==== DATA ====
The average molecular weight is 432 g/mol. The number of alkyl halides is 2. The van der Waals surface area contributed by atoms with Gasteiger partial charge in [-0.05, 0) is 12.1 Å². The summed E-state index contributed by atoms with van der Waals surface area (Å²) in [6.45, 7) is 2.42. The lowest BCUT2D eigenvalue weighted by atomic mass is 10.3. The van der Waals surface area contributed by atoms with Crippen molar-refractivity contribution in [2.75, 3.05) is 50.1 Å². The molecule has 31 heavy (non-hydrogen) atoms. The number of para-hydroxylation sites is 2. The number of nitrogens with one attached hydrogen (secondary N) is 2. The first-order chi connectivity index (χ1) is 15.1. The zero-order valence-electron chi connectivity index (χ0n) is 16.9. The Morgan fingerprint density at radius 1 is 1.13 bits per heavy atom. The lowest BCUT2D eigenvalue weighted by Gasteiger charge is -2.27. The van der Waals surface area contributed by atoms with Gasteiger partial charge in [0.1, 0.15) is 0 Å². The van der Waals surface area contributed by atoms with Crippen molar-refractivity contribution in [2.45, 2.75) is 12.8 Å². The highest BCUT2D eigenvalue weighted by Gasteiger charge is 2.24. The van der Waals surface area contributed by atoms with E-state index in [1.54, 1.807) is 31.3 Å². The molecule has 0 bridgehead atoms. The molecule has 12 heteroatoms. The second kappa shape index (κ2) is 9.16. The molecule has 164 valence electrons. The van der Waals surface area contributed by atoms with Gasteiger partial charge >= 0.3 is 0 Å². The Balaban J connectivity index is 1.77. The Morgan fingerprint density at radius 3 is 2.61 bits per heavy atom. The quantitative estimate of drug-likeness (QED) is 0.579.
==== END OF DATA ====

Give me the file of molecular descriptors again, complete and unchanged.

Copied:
The average molecular weight is 432 g/mol. The number of alkyl halides is 2. The van der Waals surface area contributed by atoms with Gasteiger partial charge in [-0.05, 0) is 12.1 Å². The summed E-state index contributed by atoms with van der Waals surface area (Å²) in [6.45, 7) is 2.42. The lowest BCUT2D eigenvalue weighted by atomic mass is 10.3. The van der Waals surface area contributed by atoms with Crippen molar-refractivity contribution in [2.75, 3.05) is 50.1 Å². The molecule has 31 heavy (non-hydrogen) atoms. The number of para-hydroxylation sites is 2. The number of nitrogens with one attached hydrogen (secondary N) is 2. The first-order chi connectivity index (χ1) is 15.1. The zero-order valence-electron chi connectivity index (χ0n) is 16.9. The Morgan fingerprint density at radius 1 is 1.13 bits per heavy atom. The lowest BCUT2D eigenvalue weighted by Gasteiger charge is -2.27. The van der Waals surface area contributed by atoms with Gasteiger partial charge in [0.1, 0.15) is 0 Å². The van der Waals surface area contributed by atoms with Crippen molar-refractivity contribution in [2.45, 2.75) is 12.8 Å². The highest BCUT2D eigenvalue weighted by Gasteiger charge is 2.24. The van der Waals surface area contributed by atoms with E-state index in [1.54, 1.807) is 31.3 Å². The molecule has 0 bridgehead atoms. The molecule has 12 heteroatoms. The second kappa shape index (κ2) is 9.16. The molecule has 164 valence electrons. The van der Waals surface area contributed by atoms with Gasteiger partial charge >= 0.3 is 0 Å². The Balaban J connectivity index is 1.77. The Morgan fingerprint density at radius 3 is 2.61 bits per heavy atom. The quantitative estimate of drug-likeness (QED) is 0.579.